Work with brick, stone, and concrete to build facades and walkways.

Quick Stats

Salary Range
$29,000 – $79,000

Data from U.S. Department of Labor

What do Masons do?

Do you enjoy working with your hands? Does the brick water fountain in the city park fascinate you? Have you ever embellished your doghouse with a stone façade? Well, maybe that’s not a requirement, but if you enjoy working in a variety of locations, love the feel of stones or bricks beneath your hands, and have a spatial aptitude, becoming a Mason might be a good choice for you.

As a Mason you will work with a variety of materials, including brick, concrete, and stone. To fuse these materials together, you use mortar. You have a toolbox full of special tools, depending on what type of job you are doing. And the joy of a career choice to be a Mason, is that you can choose to specialize, or you can perform a different task each week. Specialization might mean working on residential, commercial, or public buildings exclusively. Other common projects are facades, walkways, driveways, porch and garden areas, fountains, clock towers, and chimneys.

The hands-on tasks are a huge part of your job, but the creativity starts long before you unload your truck at the jobsite. First, you meet with the potential customer and evaluate his or her needs and wishes. You inquire about budget, timeline, and material options. And with that information, you design the layout, estimate costs, and formulate a bid for the job. Upon approval of the project, you order supplies, coordinate deliveries, and employ helpers. Then you hope it doesn’t rain, and get to work. This looks like a lot of work, and so requires some additional skills, such as time management, communication, and math skills.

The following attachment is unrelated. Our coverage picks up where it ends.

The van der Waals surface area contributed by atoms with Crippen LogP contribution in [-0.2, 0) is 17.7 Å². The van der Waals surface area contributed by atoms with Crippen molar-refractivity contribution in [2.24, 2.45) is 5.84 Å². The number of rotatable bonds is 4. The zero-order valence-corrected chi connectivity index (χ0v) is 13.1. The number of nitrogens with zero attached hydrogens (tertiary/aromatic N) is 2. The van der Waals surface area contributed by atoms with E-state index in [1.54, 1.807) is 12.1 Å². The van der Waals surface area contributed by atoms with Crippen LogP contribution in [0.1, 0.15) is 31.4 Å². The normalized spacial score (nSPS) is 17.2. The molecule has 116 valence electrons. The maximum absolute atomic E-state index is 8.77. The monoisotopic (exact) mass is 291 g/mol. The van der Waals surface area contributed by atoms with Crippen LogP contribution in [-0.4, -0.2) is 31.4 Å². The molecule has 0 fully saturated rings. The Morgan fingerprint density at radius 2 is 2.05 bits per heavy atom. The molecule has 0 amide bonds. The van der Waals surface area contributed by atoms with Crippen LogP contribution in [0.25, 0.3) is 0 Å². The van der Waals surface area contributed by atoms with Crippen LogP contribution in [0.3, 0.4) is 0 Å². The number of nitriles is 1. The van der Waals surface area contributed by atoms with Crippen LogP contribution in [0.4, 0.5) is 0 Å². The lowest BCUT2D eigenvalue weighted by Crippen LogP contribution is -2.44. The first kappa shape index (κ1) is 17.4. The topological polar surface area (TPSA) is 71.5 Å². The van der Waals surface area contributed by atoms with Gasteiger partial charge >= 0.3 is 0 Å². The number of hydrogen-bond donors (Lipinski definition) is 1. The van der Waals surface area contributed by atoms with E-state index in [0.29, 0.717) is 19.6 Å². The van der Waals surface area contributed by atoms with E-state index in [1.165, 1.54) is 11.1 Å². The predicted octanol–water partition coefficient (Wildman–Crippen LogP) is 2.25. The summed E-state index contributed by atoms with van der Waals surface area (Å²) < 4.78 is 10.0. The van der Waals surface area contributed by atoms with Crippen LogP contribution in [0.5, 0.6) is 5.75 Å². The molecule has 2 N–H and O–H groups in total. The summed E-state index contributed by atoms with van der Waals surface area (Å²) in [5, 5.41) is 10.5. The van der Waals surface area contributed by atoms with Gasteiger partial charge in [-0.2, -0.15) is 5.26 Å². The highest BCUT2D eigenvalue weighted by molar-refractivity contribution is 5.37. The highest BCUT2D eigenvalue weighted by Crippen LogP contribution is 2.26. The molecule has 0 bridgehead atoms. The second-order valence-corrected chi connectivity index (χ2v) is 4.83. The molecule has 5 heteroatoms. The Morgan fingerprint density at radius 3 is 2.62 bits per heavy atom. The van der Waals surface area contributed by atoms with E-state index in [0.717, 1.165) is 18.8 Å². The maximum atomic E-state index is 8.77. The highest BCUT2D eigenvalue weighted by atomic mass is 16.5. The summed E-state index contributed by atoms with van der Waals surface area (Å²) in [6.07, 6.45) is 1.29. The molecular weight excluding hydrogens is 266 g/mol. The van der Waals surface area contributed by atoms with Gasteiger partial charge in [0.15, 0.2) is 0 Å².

Should I be a Mason?

You should have a high school degree or higher and share these traits:
  • Detail Oriented: You pay close attention to all the little details.
  • Team Player: You're able to listen, communicate, and work with tons of different people.
  • Flexible: You're open to change and think variety is the spice of life.

  • Also known as: Block Mason, Brick Mason, Brickmason Apprentice, Cinder Block Mason, Coke Oven Mason, Concrete Mason, Furnace Mason See More

    How to become a Mason

    Most Masons have no higher education and get on-the-job training. Think about earning a Certificate or Bachelor's degree to increase your competitiveness in the field. Chart?chd=s:9kabaa&chl=no+college+%2884%25%29|certificate+%2814%25%29||bachelor%27s+%282%25%29||&cht=p3&chs=466x180&chxr=0,84,84
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